Updating a current device to a new version of iOS has traditionally often resulted in a slight deterioration of speed and performance. However, the press have good things to say about how iOS 10 shapes up even on particularly old supported devices like 2012’s iPhone 5.
Ars Technica’s Andrew Cunningham notes that, while the iPad 2 and iPhone 4S, both released in 2011, “really struggled” with iOS 9, the new version of iOS “moves the baseline performance level way up” – with the result that, from his own experience of testing, “on something like a dozen different iPhones and iPads, … overall performance and stability have been comparable to iOS 9.”
Similarly, The Wall Street Journal’s Geoffrey A. Fowler reveals his discovery, having tested iOS 10 on all four generations of supported iPhones, that the software “only slows down key functions a bit, if at all”, while he also found “no significant impact on battery life.”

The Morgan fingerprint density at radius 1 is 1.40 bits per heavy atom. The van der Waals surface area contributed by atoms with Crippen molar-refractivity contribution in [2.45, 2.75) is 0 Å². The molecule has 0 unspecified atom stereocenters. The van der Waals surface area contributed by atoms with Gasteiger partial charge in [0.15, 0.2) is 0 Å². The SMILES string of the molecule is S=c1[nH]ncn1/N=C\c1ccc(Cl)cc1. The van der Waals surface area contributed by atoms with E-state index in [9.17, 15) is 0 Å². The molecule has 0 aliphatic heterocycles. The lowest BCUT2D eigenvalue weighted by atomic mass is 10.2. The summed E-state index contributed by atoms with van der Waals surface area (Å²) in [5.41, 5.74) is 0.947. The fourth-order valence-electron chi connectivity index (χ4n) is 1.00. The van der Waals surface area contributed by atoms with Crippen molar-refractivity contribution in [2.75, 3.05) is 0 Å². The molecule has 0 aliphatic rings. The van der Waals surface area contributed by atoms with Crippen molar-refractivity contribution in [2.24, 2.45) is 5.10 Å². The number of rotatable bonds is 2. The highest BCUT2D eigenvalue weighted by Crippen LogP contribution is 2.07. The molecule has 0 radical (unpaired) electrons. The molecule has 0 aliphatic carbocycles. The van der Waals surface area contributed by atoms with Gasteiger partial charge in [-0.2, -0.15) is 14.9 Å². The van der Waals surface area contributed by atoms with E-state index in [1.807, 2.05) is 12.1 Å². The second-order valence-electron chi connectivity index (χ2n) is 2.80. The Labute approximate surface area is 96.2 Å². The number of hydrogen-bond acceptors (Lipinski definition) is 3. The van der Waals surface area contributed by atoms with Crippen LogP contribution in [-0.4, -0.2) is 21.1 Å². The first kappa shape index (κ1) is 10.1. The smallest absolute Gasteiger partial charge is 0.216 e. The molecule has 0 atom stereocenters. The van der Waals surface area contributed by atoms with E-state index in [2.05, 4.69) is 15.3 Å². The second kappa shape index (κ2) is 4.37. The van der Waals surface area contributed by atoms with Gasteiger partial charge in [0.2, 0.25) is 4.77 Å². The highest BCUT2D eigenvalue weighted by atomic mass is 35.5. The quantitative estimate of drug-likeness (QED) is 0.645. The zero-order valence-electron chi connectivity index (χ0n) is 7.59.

It’s fair to say that the iPad 2 and iPhone 4S, neither of which are eligible for iOS 10, date from a time when both product lines were still in their infancy, with a wealth of obvious tweaks and improvements still waiting to be made. As the iPhone and iPad lines have matured, however, we have seemingly seen a shrinking technical gulf between the newest and oldest devices supported by Apple – meaning more consistent performance with the latest updates.